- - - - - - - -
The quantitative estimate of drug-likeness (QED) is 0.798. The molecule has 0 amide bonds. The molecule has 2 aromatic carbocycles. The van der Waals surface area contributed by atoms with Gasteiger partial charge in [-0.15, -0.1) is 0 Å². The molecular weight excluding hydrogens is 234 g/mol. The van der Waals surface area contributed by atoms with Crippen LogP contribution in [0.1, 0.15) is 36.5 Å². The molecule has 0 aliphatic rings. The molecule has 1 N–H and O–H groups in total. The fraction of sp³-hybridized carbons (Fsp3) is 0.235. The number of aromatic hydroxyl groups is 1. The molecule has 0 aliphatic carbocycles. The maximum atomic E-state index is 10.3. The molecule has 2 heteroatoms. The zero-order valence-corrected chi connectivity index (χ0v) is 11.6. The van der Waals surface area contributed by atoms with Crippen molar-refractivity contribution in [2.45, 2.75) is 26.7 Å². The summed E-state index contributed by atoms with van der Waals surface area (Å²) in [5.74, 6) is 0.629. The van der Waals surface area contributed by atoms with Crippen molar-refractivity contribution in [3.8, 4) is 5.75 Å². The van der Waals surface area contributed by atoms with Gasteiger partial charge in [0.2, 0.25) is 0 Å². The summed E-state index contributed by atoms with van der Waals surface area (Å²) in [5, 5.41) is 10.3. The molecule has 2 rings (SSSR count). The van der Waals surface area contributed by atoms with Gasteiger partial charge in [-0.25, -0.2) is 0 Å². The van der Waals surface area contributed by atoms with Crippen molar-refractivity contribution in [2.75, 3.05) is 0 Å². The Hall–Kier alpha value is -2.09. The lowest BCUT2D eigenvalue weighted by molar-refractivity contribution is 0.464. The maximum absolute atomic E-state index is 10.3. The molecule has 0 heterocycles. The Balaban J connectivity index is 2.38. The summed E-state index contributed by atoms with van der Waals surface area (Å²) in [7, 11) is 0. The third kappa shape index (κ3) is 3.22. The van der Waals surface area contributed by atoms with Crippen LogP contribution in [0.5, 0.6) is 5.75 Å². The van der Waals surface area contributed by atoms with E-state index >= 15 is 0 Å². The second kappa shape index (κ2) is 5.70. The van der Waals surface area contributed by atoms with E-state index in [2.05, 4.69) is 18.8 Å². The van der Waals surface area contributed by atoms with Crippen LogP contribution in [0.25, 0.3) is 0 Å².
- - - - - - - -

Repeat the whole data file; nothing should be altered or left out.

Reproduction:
The quantitative estimate of drug-likeness (QED) is 0.798. The molecule has 0 amide bonds. The molecule has 2 aromatic carbocycles. The van der Waals surface area contributed by atoms with Gasteiger partial charge in [-0.15, -0.1) is 0 Å². The molecular weight excluding hydrogens is 234 g/mol. The van der Waals surface area contributed by atoms with Crippen LogP contribution in [0.1, 0.15) is 36.5 Å². The molecule has 0 aliphatic rings. The molecule has 1 N–H and O–H groups in total. The fraction of sp³-hybridized carbons (Fsp3) is 0.235. The number of aromatic hydroxyl groups is 1. The molecule has 0 aliphatic carbocycles. The maximum atomic E-state index is 10.3. The molecule has 2 heteroatoms. The zero-order valence-corrected chi connectivity index (χ0v) is 11.6. The van der Waals surface area contributed by atoms with Crippen molar-refractivity contribution in [2.45, 2.75) is 26.7 Å². The summed E-state index contributed by atoms with van der Waals surface area (Å²) in [5.74, 6) is 0.629. The van der Waals surface area contributed by atoms with Crippen molar-refractivity contribution in [3.8, 4) is 5.75 Å². The van der Waals surface area contributed by atoms with Gasteiger partial charge in [0.2, 0.25) is 0 Å². The summed E-state index contributed by atoms with van der Waals surface area (Å²) in [5, 5.41) is 10.3. The molecule has 2 rings (SSSR count). The van der Waals surface area contributed by atoms with Gasteiger partial charge in [-0.25, -0.2) is 0 Å². The van der Waals surface area contributed by atoms with Crippen molar-refractivity contribution in [2.75, 3.05) is 0 Å². The Hall–Kier alpha value is -2.09. The lowest BCUT2D eigenvalue weighted by molar-refractivity contribution is 0.464. The maximum absolute atomic E-state index is 10.3. The molecule has 0 heterocycles. The Balaban J connectivity index is 2.38. The summed E-state index contributed by atoms with van der Waals surface area (Å²) in [7, 11) is 0. The third kappa shape index (κ3) is 3.22. The van der Waals surface area contributed by atoms with Crippen LogP contribution in [0.5, 0.6) is 5.75 Å². The van der Waals surface area contributed by atoms with E-state index >= 15 is 0 Å². The second kappa shape index (κ2) is 5.70. The van der Waals surface area contributed by atoms with E-state index in [2.05, 4.69) is 18.8 Å². The van der Waals surface area contributed by atoms with Crippen LogP contribution in [0.25, 0.3) is 0 Å².